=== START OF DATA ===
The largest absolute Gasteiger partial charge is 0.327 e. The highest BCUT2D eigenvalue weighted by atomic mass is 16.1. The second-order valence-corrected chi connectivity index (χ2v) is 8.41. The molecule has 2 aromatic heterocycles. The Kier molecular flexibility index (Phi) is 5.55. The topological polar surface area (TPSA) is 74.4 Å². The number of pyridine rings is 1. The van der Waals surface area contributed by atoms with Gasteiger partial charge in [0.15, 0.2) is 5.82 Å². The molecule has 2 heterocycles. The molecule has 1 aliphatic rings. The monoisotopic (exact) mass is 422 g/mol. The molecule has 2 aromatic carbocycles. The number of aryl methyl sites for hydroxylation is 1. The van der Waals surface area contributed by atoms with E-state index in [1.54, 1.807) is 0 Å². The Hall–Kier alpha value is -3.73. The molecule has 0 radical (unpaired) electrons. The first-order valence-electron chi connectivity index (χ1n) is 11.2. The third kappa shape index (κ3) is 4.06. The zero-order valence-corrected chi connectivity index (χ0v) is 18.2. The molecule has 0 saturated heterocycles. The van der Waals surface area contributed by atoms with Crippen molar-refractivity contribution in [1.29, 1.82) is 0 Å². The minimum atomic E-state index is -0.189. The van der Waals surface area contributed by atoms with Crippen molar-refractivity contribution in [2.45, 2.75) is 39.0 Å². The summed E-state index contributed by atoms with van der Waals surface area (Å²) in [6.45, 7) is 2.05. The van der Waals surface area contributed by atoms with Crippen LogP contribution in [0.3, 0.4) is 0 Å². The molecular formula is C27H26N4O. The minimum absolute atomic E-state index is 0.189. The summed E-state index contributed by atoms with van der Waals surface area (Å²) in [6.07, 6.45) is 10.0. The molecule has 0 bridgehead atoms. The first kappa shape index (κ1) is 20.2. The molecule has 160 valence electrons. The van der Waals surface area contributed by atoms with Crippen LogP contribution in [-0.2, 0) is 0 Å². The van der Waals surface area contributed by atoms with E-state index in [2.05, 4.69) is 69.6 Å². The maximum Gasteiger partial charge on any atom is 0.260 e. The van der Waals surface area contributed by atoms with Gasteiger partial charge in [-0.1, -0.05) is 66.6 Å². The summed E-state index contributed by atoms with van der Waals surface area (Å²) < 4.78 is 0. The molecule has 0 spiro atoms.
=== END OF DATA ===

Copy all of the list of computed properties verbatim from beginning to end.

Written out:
The largest absolute Gasteiger partial charge is 0.327 e. The highest BCUT2D eigenvalue weighted by atomic mass is 16.1. The second-order valence-corrected chi connectivity index (χ2v) is 8.41. The molecule has 2 aromatic heterocycles. The Kier molecular flexibility index (Phi) is 5.55. The topological polar surface area (TPSA) is 74.4 Å². The number of pyridine rings is 1. The van der Waals surface area contributed by atoms with Gasteiger partial charge in [0.15, 0.2) is 5.82 Å². The molecule has 2 heterocycles. The molecule has 1 aliphatic rings. The monoisotopic (exact) mass is 422 g/mol. The molecule has 2 aromatic carbocycles. The number of aryl methyl sites for hydroxylation is 1. The van der Waals surface area contributed by atoms with E-state index in [1.54, 1.807) is 0 Å². The Hall–Kier alpha value is -3.73. The molecule has 0 radical (unpaired) electrons. The first-order valence-electron chi connectivity index (χ1n) is 11.2. The third kappa shape index (κ3) is 4.06. The zero-order valence-corrected chi connectivity index (χ0v) is 18.2. The molecule has 0 saturated heterocycles. The van der Waals surface area contributed by atoms with Crippen molar-refractivity contribution in [1.29, 1.82) is 0 Å². The minimum atomic E-state index is -0.189. The van der Waals surface area contributed by atoms with Crippen molar-refractivity contribution in [2.45, 2.75) is 39.0 Å². The summed E-state index contributed by atoms with van der Waals surface area (Å²) in [6.45, 7) is 2.05. The van der Waals surface area contributed by atoms with Crippen LogP contribution in [0.3, 0.4) is 0 Å². The molecular formula is C27H26N4O. The minimum absolute atomic E-state index is 0.189. The summed E-state index contributed by atoms with van der Waals surface area (Å²) in [6.07, 6.45) is 10.0. The molecule has 0 bridgehead atoms. The first kappa shape index (κ1) is 20.2. The molecule has 160 valence electrons. The van der Waals surface area contributed by atoms with Crippen LogP contribution in [-0.2, 0) is 0 Å². The van der Waals surface area contributed by atoms with E-state index in [2.05, 4.69) is 69.6 Å². The maximum Gasteiger partial charge on any atom is 0.260 e. The van der Waals surface area contributed by atoms with Gasteiger partial charge in [-0.1, -0.05) is 66.6 Å². The summed E-state index contributed by atoms with van der Waals surface area (Å²) < 4.78 is 0. The molecule has 0 spiro atoms.